Fireworks lit up the sky, crowds cheered and the island nation of Barbados officially became a parliamentary republic at midnight Monday, 55 years after its independence from the United Kingdom.
Dame Sandra Mason was named the first president of the country, which had announced in September 2020 it would step away from colonial ties, remove Queen Elizabeth as head of state and complete the process of transitioning to a republic.
The ceremony was attended by Prince Charles, heir apparent to the British throne. In a speech commemorating the transition, he noted the legacy of slavery inflicted upon the island by the British.
"From the darkest days of our past, and the appalling atrocity of slavery, which forever stains our history, the people of this island forged their path with extraordinary fortitude," Prince Charles said.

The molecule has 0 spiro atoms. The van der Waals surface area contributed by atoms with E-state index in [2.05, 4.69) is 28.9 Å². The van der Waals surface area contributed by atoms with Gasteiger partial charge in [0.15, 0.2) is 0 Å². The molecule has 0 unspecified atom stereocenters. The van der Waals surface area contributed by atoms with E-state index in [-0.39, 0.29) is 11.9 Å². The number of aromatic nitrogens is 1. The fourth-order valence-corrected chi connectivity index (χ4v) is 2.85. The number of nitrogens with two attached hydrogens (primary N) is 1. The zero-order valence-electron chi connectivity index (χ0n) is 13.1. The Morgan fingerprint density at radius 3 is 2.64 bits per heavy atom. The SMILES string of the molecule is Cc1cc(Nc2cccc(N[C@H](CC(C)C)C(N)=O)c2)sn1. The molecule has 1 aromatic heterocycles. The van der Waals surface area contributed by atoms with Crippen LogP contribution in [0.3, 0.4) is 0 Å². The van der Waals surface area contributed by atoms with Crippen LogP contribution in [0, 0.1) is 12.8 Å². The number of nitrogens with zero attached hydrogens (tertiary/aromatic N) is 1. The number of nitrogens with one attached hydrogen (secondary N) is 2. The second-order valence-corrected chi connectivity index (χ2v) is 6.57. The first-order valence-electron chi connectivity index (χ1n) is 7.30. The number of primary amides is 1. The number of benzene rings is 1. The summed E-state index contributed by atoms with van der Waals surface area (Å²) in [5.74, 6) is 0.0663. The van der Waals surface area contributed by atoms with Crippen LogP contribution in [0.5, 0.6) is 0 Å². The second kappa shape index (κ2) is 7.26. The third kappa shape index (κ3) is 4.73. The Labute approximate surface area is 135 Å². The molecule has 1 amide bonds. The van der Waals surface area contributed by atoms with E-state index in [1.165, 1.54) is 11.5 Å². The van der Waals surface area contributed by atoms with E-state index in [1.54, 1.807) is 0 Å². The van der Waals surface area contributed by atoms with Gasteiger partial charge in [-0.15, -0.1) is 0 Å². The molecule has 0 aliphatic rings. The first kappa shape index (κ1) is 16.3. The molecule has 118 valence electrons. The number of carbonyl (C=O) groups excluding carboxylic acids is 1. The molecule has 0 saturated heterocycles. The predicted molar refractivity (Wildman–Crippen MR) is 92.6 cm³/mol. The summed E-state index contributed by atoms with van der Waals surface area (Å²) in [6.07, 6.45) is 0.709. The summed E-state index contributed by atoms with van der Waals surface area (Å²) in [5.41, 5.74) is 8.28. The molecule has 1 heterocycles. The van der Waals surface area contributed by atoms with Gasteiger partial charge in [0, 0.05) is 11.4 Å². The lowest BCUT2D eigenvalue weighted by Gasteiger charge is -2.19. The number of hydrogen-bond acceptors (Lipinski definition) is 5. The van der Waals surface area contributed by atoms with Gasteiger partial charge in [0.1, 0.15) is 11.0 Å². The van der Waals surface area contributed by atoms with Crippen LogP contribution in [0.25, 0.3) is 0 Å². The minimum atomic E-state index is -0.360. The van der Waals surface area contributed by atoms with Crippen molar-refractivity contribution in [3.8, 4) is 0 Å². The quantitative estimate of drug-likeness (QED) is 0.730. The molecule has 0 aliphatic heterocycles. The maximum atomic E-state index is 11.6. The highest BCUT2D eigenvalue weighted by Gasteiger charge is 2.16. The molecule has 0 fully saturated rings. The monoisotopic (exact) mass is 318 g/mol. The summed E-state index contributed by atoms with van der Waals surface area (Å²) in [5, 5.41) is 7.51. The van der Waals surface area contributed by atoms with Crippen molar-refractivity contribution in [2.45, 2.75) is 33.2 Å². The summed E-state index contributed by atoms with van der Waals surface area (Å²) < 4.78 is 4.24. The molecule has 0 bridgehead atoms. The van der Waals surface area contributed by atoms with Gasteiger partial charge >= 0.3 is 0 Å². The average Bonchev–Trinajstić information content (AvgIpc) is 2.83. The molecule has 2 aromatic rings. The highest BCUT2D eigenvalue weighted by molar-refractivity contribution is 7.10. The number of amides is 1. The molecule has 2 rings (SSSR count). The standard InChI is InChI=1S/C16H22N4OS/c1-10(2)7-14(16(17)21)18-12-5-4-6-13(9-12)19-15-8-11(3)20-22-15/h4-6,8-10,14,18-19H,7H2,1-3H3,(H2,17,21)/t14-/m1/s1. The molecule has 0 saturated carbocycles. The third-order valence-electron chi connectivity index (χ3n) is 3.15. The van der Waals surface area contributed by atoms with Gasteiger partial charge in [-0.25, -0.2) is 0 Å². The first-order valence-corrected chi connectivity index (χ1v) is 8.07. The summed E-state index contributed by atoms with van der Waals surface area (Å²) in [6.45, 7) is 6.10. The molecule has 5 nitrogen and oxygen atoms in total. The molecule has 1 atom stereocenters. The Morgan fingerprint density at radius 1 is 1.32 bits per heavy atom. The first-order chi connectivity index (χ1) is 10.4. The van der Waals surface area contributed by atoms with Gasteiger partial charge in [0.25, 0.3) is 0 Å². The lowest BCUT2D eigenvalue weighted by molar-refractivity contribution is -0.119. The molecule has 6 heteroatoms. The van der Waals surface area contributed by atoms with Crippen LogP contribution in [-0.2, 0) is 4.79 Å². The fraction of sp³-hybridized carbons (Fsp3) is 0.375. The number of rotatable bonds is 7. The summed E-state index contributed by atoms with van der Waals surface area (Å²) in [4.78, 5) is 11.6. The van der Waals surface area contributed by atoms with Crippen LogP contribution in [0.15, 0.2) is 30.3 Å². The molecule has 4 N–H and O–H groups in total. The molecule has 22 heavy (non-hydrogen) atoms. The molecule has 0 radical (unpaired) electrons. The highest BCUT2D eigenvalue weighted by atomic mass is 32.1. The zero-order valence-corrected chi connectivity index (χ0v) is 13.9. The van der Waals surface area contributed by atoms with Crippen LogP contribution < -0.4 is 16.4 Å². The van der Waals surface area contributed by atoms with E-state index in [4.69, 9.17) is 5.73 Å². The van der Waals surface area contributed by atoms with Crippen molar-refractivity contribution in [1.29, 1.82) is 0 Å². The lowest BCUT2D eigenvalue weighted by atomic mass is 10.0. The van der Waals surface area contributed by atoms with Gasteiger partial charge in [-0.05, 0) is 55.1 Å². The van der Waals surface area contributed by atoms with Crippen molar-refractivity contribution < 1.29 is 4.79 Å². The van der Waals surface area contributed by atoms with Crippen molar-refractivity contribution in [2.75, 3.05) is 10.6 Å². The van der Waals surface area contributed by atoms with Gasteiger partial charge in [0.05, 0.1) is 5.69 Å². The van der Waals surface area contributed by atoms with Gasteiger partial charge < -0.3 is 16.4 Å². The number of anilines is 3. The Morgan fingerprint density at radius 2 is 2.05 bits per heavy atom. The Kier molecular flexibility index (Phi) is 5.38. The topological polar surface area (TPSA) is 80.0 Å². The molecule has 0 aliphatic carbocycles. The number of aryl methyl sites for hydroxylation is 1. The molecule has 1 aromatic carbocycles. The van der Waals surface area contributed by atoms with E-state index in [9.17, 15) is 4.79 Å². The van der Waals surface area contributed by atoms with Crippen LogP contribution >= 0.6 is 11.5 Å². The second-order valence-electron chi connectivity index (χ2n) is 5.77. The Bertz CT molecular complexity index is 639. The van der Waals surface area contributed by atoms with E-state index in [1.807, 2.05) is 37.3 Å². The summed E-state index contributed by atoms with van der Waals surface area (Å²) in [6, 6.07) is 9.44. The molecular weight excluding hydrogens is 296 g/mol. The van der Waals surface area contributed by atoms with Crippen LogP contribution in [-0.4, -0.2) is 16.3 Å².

"We the people must give Republic Barbados its spirit and its substance," Mason said in her address. "We must shape its future. We are each other's and our nation's keepers. We the people are Barbados."
Barbados will stay part of the Commonwealth, a voluntary association of over 50 countries that retain some ties to Britain. Countries that still call the queen their head of state include Australia, Canada and Jamaica.
NPR's All Things Considered spoke with Mackie Holder, consulate general of Barbados in New York, on whether this may push other countries to make similar moves. Listen here.
"Other Caribbean countries certainly will follow. Whether that will happen in six months, in a year — who knows? But I expect as we go further into the 21st century that we will see some changes and among other countries in the Caribbean as well," Holder said.
This story originally appeared in the Morning Edition live blog.
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